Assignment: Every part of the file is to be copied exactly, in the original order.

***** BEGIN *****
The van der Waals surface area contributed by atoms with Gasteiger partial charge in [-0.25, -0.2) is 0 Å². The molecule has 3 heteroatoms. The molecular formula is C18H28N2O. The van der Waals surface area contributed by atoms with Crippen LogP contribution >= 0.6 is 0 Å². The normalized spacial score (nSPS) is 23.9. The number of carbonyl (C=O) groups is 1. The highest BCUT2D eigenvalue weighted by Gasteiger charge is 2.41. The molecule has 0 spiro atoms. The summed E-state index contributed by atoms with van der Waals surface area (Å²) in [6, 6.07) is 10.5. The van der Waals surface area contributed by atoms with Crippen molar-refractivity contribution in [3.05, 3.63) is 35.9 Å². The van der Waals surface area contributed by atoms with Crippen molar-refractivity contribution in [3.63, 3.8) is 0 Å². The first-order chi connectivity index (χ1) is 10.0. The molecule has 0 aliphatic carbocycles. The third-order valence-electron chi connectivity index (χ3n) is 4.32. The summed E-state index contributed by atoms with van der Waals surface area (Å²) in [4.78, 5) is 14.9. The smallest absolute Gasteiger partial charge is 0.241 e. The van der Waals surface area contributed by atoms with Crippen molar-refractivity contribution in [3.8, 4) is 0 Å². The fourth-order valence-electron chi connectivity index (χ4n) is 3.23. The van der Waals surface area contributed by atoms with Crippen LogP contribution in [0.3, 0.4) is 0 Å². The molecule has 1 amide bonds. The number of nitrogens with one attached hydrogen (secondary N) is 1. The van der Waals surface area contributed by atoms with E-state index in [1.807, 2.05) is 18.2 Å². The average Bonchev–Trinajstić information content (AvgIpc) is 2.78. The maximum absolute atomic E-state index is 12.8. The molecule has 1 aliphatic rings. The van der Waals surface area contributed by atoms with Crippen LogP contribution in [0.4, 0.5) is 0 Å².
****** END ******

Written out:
The van der Waals surface area contributed by atoms with Gasteiger partial charge in [-0.25, -0.2) is 0 Å². The molecule has 3 heteroatoms. The molecular formula is C18H28N2O. The van der Waals surface area contributed by atoms with Crippen LogP contribution >= 0.6 is 0 Å². The normalized spacial score (nSPS) is 23.9. The number of carbonyl (C=O) groups is 1. The highest BCUT2D eigenvalue weighted by Gasteiger charge is 2.41. The molecule has 0 spiro atoms. The summed E-state index contributed by atoms with van der Waals surface area (Å²) in [6, 6.07) is 10.5. The van der Waals surface area contributed by atoms with Crippen molar-refractivity contribution in [3.05, 3.63) is 35.9 Å². The van der Waals surface area contributed by atoms with Crippen molar-refractivity contribution in [3.63, 3.8) is 0 Å². The first-order chi connectivity index (χ1) is 10.0. The molecule has 0 aliphatic carbocycles. The third-order valence-electron chi connectivity index (χ3n) is 4.32. The summed E-state index contributed by atoms with van der Waals surface area (Å²) in [4.78, 5) is 14.9. The smallest absolute Gasteiger partial charge is 0.241 e. The van der Waals surface area contributed by atoms with Crippen molar-refractivity contribution in [3.8, 4) is 0 Å². The fourth-order valence-electron chi connectivity index (χ4n) is 3.23. The van der Waals surface area contributed by atoms with Crippen LogP contribution in [0.3, 0.4) is 0 Å². The molecule has 1 amide bonds. The number of nitrogens with one attached hydrogen (secondary N) is 1. The van der Waals surface area contributed by atoms with E-state index in [1.807, 2.05) is 18.2 Å². The average Bonchev–Trinajstić information content (AvgIpc) is 2.78. The maximum absolute atomic E-state index is 12.8. The molecule has 1 aliphatic rings. The van der Waals surface area contributed by atoms with Crippen LogP contribution in [0.4, 0.5) is 0 Å².